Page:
Vitamin D and autoimmunity: Is vitamin D status an environmental factor affecting autoimmune disease prevalence?

Research output: Contribution to journalShort survey

188 Citations (Scopus)

Abstract

The environment in which the encounter of antigen with the immune system occurs determines whether tolerance, infectious immunity, or autoimmunity results. Geographical areas with low supplies of vitamin D (for example Scandinavia) correlate with regions with high incidences of multiple sclerosis, arthritis, and diabetes. The active form of vitamin D has been shown to suppress the development of autoimmunity in experimental animal models. Furthermore, vitamin D deficiency increases the severity of at least experimental autoimmune encephalomyelitis (mouse multiple sclerosis). Targets for vitamin D in the immune system have been identified, and the mechanisms of vitamin D-mediated immunoregulation are beginning to be understood. This review discusses the possibility that vitamin D status is an environmental factor, which by shaping the immune system affects the prevalence rate for autoimmune diseases such as multiple sclerosis, arthritis, and juvenile diabetes.

Original languageEnglish (US)
Pages (from-to)230-233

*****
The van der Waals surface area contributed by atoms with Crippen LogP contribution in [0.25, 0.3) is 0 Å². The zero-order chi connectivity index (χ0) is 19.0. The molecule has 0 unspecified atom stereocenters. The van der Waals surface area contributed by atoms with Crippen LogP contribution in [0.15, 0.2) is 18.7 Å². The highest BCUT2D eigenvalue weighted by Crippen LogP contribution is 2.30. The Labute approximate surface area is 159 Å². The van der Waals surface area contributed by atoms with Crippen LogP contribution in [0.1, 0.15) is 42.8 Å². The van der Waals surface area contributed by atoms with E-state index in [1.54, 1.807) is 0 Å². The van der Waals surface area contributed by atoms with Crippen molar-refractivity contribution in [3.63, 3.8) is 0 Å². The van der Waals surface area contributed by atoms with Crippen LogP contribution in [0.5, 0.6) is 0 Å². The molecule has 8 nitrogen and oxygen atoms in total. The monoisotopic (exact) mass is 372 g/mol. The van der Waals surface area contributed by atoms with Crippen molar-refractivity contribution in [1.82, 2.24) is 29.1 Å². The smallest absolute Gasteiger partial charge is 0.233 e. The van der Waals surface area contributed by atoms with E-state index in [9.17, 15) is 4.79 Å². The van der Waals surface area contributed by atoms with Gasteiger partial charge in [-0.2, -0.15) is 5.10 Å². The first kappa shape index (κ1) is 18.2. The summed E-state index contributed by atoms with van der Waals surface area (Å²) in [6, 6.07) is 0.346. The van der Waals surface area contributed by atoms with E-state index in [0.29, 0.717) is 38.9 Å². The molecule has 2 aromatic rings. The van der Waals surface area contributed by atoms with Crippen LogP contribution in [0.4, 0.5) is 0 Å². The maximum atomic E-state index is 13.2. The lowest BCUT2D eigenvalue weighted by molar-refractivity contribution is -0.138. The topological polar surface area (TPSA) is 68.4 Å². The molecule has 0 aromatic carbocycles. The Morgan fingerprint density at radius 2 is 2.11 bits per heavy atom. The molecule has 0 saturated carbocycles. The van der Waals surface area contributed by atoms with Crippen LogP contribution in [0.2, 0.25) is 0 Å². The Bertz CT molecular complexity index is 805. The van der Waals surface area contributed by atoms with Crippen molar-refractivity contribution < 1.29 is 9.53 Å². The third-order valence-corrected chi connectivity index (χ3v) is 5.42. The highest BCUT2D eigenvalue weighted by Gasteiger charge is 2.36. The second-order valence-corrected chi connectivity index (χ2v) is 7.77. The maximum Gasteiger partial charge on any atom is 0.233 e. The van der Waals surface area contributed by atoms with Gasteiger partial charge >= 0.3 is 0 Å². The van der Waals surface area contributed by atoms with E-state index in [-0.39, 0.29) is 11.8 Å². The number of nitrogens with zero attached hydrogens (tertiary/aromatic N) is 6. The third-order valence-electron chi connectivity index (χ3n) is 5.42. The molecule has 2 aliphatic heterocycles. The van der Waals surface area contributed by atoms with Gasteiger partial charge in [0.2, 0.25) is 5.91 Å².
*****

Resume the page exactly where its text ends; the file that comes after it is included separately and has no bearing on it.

Number of pages4
JournalProceedings of the Society for Experimental Biology and Medicine
Volume223
Issue number3
DOIs
StatePublished - Mar 2000

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Autoimmunity
Vitamin D
Autoimmune Diseases
Immune system
Multiple Sclerosis
Immune System
Medical problems
Scandinavian and Nordic Countries
Vitamin D Deficiency
Juvenile Arthritis
Autoimmune Experimental Encephalomyelitis
Arthritis
Immunity
Animal Models
Animals
Antigens
Incidence

All Science Journal Classification (ASJC) codes

  • Biochemistry, Genetics and Molecular Biology(all)

Cite this

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abstract = "The environment in which the encounter of antigen with the immune system occurs determines whether tolerance, infectious immunity, or autoimmunity results. Geographical areas with low supplies of vitamin D (for example Scandinavia) correlate with regions with high incidences of multiple sclerosis, arthritis, and diabetes. The active form of vitamin D has been shown to suppress the development of autoimmunity in experimental animal models. Furthermore, vitamin D deficiency increases the severity of at least experimental autoimmune encephalomyelitis (mouse multiple sclerosis). Targets for vitamin D in the immune system have been identified, and the mechanisms of vitamin D-mediated immunoregulation are beginning to be understood. This review discusses the possibility that vitamin D status is an environmental factor, which by shaping the immune system affects the prevalence rate for autoimmune diseases such as multiple sclerosis, arthritis, and juvenile diabetes.",
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